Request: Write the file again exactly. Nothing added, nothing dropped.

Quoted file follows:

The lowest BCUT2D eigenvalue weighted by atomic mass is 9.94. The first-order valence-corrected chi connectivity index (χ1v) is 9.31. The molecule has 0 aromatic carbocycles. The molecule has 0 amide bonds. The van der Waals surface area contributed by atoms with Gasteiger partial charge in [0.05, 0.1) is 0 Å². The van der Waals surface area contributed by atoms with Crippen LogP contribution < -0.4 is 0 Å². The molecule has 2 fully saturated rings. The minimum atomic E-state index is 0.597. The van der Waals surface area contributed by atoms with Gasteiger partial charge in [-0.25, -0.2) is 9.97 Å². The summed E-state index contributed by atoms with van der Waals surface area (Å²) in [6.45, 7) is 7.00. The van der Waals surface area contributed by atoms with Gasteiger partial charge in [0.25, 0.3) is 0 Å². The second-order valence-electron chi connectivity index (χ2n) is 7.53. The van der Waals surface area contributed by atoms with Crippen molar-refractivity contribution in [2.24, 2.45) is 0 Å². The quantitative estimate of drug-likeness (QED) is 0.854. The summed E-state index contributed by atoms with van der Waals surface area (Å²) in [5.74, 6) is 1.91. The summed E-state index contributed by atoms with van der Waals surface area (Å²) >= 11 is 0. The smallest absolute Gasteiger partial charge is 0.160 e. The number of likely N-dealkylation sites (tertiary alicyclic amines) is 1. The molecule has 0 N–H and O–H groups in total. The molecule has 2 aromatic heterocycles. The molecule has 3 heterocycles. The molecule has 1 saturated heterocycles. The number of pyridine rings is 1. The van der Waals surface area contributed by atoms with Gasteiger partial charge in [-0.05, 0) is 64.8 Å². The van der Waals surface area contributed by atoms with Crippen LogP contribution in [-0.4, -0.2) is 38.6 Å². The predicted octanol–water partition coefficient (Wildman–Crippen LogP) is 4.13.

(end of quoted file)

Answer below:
The lowest BCUT2D eigenvalue weighted by atomic mass is 9.94. The first-order valence-corrected chi connectivity index (χ1v) is 9.31. The molecule has 0 aromatic carbocycles. The molecule has 0 amide bonds. The van der Waals surface area contributed by atoms with Gasteiger partial charge in [0.05, 0.1) is 0 Å². The van der Waals surface area contributed by atoms with Crippen LogP contribution < -0.4 is 0 Å². The molecule has 2 fully saturated rings. The minimum atomic E-state index is 0.597. The van der Waals surface area contributed by atoms with Gasteiger partial charge in [-0.25, -0.2) is 9.97 Å². The summed E-state index contributed by atoms with van der Waals surface area (Å²) in [6.45, 7) is 7.00. The van der Waals surface area contributed by atoms with Gasteiger partial charge in [0.25, 0.3) is 0 Å². The second-order valence-electron chi connectivity index (χ2n) is 7.53. The van der Waals surface area contributed by atoms with Crippen molar-refractivity contribution in [2.24, 2.45) is 0 Å². The quantitative estimate of drug-likeness (QED) is 0.854. The summed E-state index contributed by atoms with van der Waals surface area (Å²) in [5.74, 6) is 1.91. The summed E-state index contributed by atoms with van der Waals surface area (Å²) >= 11 is 0. The smallest absolute Gasteiger partial charge is 0.160 e. The number of likely N-dealkylation sites (tertiary alicyclic amines) is 1. The molecule has 0 N–H and O–H groups in total. The molecule has 2 aromatic heterocycles. The molecule has 3 heterocycles. The molecule has 1 saturated heterocycles. The number of pyridine rings is 1. The van der Waals surface area contributed by atoms with Gasteiger partial charge in [-0.05, 0) is 64.8 Å². The van der Waals surface area contributed by atoms with Crippen LogP contribution in [-0.4, -0.2) is 38.6 Å². The predicted octanol–water partition coefficient (Wildman–Crippen LogP) is 4.13.